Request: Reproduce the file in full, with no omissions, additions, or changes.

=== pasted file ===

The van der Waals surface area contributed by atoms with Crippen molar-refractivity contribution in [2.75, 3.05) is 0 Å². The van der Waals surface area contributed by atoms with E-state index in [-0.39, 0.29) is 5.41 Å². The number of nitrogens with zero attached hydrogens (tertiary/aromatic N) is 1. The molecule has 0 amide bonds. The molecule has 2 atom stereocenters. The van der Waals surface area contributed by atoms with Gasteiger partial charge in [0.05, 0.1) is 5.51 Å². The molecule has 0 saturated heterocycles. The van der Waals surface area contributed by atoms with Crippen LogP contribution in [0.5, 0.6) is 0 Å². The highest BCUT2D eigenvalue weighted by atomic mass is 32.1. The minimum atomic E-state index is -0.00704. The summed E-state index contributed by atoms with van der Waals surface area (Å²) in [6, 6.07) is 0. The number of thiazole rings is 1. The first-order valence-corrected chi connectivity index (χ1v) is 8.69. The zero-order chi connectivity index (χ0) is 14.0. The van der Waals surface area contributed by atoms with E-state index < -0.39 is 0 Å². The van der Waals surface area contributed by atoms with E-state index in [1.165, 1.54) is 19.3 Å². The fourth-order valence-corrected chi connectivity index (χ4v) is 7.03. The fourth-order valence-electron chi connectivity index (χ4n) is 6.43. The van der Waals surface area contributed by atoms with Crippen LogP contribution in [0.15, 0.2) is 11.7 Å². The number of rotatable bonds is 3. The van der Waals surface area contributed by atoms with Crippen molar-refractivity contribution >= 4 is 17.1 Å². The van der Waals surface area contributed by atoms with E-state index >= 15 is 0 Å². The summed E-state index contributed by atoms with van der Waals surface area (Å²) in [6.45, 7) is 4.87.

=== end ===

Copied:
The van der Waals surface area contributed by atoms with Crippen molar-refractivity contribution in [2.75, 3.05) is 0 Å². The van der Waals surface area contributed by atoms with E-state index in [-0.39, 0.29) is 5.41 Å². The number of nitrogens with zero attached hydrogens (tertiary/aromatic N) is 1. The molecule has 0 amide bonds. The molecule has 2 atom stereocenters. The van der Waals surface area contributed by atoms with Gasteiger partial charge in [0.05, 0.1) is 5.51 Å². The molecule has 0 saturated heterocycles. The van der Waals surface area contributed by atoms with Crippen LogP contribution in [0.5, 0.6) is 0 Å². The highest BCUT2D eigenvalue weighted by atomic mass is 32.1. The minimum atomic E-state index is -0.00704. The summed E-state index contributed by atoms with van der Waals surface area (Å²) in [6, 6.07) is 0. The number of thiazole rings is 1. The first-order valence-corrected chi connectivity index (χ1v) is 8.69. The zero-order chi connectivity index (χ0) is 14.0. The van der Waals surface area contributed by atoms with E-state index < -0.39 is 0 Å². The van der Waals surface area contributed by atoms with E-state index in [1.165, 1.54) is 19.3 Å². The fourth-order valence-corrected chi connectivity index (χ4v) is 7.03. The fourth-order valence-electron chi connectivity index (χ4n) is 6.43. The van der Waals surface area contributed by atoms with Crippen LogP contribution in [0.15, 0.2) is 11.7 Å². The number of rotatable bonds is 3. The van der Waals surface area contributed by atoms with Crippen molar-refractivity contribution >= 4 is 17.1 Å². The van der Waals surface area contributed by atoms with E-state index >= 15 is 0 Å². The summed E-state index contributed by atoms with van der Waals surface area (Å²) in [6.45, 7) is 4.87.